Editor’s Note: You can only conquer what you confront, and you can only confront what you are able to identify.
Kelly had the self-awareness to recognise she had a problem, and found the courage to confront it. Because she received non-judgemental support and care from her close friends, she was able to discover healthier ways of coping. We are touched that she chose to share this difficult story with us, and hope this sheds light on self-harming behaviours.
Oftentimes, mass media depicts people who self-harm or self-mutilate as social deviants of some sort – rebellious goth-loving teens with multiple tattoos or piercings, or “emo-looking” people with weird vibes who might be simply attention-seekers. It is all too easy to explain away such behaviours by either labelling people as “the depressed one” or the “attention-seeking one”.
But there are various reasons why people inflict hurt on themselves, be it emotionally or physically.
One common explanation is that it provides physical relief to an emotional pain – a pain that is so strong that it is simply unbearable on the inside.
The truth is: People who self-harm don’t want others to know. They often hide their injuries or scars.
Perhaps it is out of fear of being labelled. Or that it reveals how vulnerable the person is, and how poorly they’re coping with problems.
It took me a very long while (almost ten years) before I finally told people that I do, in some way, hurt myself. It started when I was trying to cope with the stress of ‘A’ levels.
I have a history of panic attacks. Throughout primary and secondary school, I’ve always been able to cope with them and still excelled in my studies.
Despite its name, panic attacks appear often when you’re no longer in that stressful situation. Which makes it more bizarre because one moment you are relaxed and enjoying yourself, then suddenly your adrenaline rushes, your heart rate increases, you start having difficulty breathing, and you start to have this persistent thought that you are going to die from asphyxiation. Which in turn, aggravates the panic.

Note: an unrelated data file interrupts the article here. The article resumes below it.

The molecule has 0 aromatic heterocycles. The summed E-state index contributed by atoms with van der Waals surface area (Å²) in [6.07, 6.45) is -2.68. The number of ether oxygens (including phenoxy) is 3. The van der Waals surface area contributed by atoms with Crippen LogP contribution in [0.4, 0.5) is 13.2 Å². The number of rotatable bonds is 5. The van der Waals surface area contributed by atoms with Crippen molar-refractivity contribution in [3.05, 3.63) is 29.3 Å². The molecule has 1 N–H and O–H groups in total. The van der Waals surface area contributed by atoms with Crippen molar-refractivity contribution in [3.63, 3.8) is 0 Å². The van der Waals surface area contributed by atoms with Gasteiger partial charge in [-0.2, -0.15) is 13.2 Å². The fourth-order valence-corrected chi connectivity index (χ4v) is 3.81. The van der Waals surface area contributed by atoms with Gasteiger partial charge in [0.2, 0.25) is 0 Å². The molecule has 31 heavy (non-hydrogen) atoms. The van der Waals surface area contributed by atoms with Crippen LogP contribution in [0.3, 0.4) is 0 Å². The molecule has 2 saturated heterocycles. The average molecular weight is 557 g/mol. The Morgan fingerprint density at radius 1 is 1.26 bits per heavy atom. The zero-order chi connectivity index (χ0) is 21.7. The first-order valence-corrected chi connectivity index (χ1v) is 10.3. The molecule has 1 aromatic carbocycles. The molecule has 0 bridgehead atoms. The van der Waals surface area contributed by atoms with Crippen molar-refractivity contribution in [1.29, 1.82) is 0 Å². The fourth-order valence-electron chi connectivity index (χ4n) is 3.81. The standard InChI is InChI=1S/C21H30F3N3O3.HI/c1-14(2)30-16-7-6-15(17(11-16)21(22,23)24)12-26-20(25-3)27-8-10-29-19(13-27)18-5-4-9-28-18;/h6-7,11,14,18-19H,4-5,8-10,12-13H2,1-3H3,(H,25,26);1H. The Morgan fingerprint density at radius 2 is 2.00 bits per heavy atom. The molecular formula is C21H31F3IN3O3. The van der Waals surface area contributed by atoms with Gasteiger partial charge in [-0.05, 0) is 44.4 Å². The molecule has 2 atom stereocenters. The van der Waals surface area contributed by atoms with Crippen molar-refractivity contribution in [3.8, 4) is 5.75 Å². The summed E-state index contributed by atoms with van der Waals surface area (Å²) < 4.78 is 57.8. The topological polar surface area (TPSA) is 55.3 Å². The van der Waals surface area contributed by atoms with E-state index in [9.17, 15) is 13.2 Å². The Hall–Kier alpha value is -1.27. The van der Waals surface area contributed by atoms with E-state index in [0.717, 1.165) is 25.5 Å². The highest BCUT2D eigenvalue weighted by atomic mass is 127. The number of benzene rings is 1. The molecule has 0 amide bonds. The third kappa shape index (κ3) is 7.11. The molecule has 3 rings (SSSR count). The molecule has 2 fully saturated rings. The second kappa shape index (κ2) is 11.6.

Prone to these attacks, coping with stress was a challenge for me. So when I kept failing my exams, things started to fall apart.
I became so emotionally and mentally exhausted, and frustrated. Then one day, I decided to hit my arm with a ruler. I felt instantly relieved. It progressed to the use of needles to prick myself – all so that I can get some emotional relief. No one realised that I was hurting myself.
Things ran quite smoothly during my later years. That is until I started work as a helping professional in a hospital. The nature of the job, poor work-life balance, my slipping into depression – it was my darkest year. I had hit rock-bottom.
I worked with people who have attempted suicide. I knew the warning signs. I saw self-harm and suicidal attempts as their cry for help (consciously or not) in situations they are unable to cope with. Most of them agreed that indeed it was because they were too overwhelmed at that moment of crisis and, while they thought that ending it all will be good, they were simply desperate for a way to cope with that gigantic ball of depressive emotions.
I recognise that self-harm behaviours are extremely dangerous because not only is it addictive, it merely provides temporary relief to a problem that needs immediate attention – be it depression or any other form of mental illness.
Not all who self-harm are trying to kill themselves. They are just trying to cope.
It is actually an alarm, signalling that one is no longer able to cope, and who knows, one day the idea of suicidal attempt may just be around the corner.
I felt like a hypocrite whenever I persuaded others to take up healthy habits of coping, while I was actually having crying fits and resorted to scratching myself with my fingernails to get that emotional relief, to get through the day.
Some people found out and called me crazy. That made me feel even more ashamed of myself. It was a vicious downward spiral. I could see how this was dysfunctional from a professional standpoint, but I simply did not have the mental energy to handle it.
It was only when I took the courage to confide in others – close friends who just hugged me and cried together, that I gained the strength to do something about my problem.
It has been a few years since I have “recovered”. I used inverted commas because whenever I’m extremely stressed, the idea of self-harm still creeps into my mind like a recurring poison.
The thing about maintaining good mental health is, that you must treat it like handling your physical health. You must find out what works best for you – and if you have no idea where to start, talk to someone who does.
Even after all these years, typing this post took courage. I still feel ashamed of myself as I type them out. But to be able to face your weakness head-on is a healthy habit. It gives you the strength to share with your loved ones rather than hide it. You need all the support you can get.
And if you ever meet someone who took the courage to tell you about their self-harming behaviours, please don’t judge, just hug them and cry ok?
Kelly is a 28–year-old former allied health professional with an old soul. An advocate for quality of life for the elderly, she is currently enjoying the process of learning music as well as appreciating art in all forms.
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